The government’s attempts to delay the current proceedings that have yielded highly classified documents for public consumption have received a rebuttal out of court. The failed attempt to suppress the information out of court, a ‘spin-off’ hope from the appeal court’s dismissal of the same case in May, has dented the coalition’s plans to restore confidence in the British Intelligence service who have been implicated in the torture of British citizens in Guantanamo and Afghanistan. It also follows previous failed efforts by David Miliband in October 2009 to prevent the disclosure of a CIA report that claimed that MI5 were fully aware that Binyam Mohamed was subject to ‘inhumane treatment’ during  interrogation in Morocco and Afghanistan, supplying information and questions to the Moroccans and Americans. Miliband was under pressure to protect the identities of those involved.

The inquiry, led by Sir Peter Gibson, will press ahead with raiding through the chest of 500,000 documents considered relevant to the judicial inquiry announced by David Cameron last week.  Among the documents that the government asked to remain undisclosed was the ‘Detainees and Detention Operations’ manual. The official document from MI6, which provides step-by-step guidelines that impressively manage to surf the boundaries of both legality and morality, contains a particularly chilling line regarding the jurisdiction of a particular detention that reads:

Is it clear that detention, rather than killing, is the objective of the operation?

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No-one’s really bothered, keep going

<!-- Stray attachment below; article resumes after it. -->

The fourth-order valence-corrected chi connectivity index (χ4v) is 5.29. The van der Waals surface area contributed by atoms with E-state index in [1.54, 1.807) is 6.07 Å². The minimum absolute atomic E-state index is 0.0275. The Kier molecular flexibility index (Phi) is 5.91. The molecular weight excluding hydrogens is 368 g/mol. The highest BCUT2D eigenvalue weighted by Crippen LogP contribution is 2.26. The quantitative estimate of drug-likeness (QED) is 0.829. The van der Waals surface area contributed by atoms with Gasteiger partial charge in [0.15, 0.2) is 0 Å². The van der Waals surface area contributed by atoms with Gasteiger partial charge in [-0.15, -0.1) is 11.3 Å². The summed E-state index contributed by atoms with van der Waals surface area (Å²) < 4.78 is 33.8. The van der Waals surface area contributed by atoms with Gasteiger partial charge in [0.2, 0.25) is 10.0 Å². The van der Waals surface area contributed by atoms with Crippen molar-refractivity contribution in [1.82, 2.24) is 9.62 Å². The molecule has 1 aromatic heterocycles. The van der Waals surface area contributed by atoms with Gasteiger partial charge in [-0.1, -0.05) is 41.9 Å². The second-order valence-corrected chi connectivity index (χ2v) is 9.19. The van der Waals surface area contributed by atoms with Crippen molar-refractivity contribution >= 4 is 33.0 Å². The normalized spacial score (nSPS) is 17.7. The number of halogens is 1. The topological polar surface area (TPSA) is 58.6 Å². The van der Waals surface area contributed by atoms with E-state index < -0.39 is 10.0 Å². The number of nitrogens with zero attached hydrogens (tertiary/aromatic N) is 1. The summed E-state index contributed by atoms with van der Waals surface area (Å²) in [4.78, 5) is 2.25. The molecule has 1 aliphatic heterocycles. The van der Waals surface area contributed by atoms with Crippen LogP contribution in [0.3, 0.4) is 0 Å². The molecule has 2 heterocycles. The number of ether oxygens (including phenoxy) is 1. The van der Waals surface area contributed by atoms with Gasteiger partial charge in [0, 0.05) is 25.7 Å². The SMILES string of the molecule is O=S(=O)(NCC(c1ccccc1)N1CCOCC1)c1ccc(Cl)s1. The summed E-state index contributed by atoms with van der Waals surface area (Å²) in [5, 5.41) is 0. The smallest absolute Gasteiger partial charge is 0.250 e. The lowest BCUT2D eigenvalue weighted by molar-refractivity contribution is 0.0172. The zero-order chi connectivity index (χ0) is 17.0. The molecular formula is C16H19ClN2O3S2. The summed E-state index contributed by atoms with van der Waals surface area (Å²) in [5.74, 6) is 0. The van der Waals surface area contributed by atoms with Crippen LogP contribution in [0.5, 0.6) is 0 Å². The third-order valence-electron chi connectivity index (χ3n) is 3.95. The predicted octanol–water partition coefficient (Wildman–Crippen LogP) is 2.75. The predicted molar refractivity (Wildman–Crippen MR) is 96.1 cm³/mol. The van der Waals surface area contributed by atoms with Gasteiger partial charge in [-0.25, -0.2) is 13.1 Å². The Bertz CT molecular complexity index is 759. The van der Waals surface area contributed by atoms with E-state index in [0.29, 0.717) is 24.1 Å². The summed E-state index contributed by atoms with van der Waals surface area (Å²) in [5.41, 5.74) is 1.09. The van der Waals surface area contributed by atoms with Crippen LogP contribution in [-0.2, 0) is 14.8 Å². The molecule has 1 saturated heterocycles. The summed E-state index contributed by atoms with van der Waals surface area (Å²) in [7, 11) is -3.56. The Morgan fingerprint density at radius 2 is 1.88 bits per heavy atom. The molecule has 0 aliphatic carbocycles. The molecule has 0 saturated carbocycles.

“Public opinion has on the whole shown little concern about the welfare of the British detainees, or the legal terms of their detention. But the issue is clearly of sensitivity to Muslim opinion in the UK and abroad.”

The source of this quote is a memo circulated to the junior Foreign Office ministers, the Foreign Office press office and the department’s senior legal advisor, Sir Michael Wood on 4 January 2002, and refers to a number of British citizens and residents who at the time were being detained by US forces. The objective nature and breezy tone of the memo betrays a shocking disregard for the suffering of prisoners who, as revealed in several of the other documents, were witnessed by British Intelligence to have been in a rapidly deteriorating state.

What is more alarming is that the message was a clear signal to indulge in the illegality, secret acts of abduction and flying prisoner from cell to cell, on the grounds that they were getting away with it.

First hand video testimony of this process from Omar Deghayes documents the horrifying results of these decisions.

The memo is among 900 classified documents disclosed during high court proceedings this week as part of the official inquiry into the Labour government’s rendition of UK citizens, and goes on to say that the Foreign and Commonwealth Office should be, “seen as applying our normal standards of consular assistance as far as possible,” wholeheartedly asking its recipients not to be forthcoming about the fact that their government was knowingly allowing its people to be tortured.

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To order Outside the Law: Stories from Guantánamo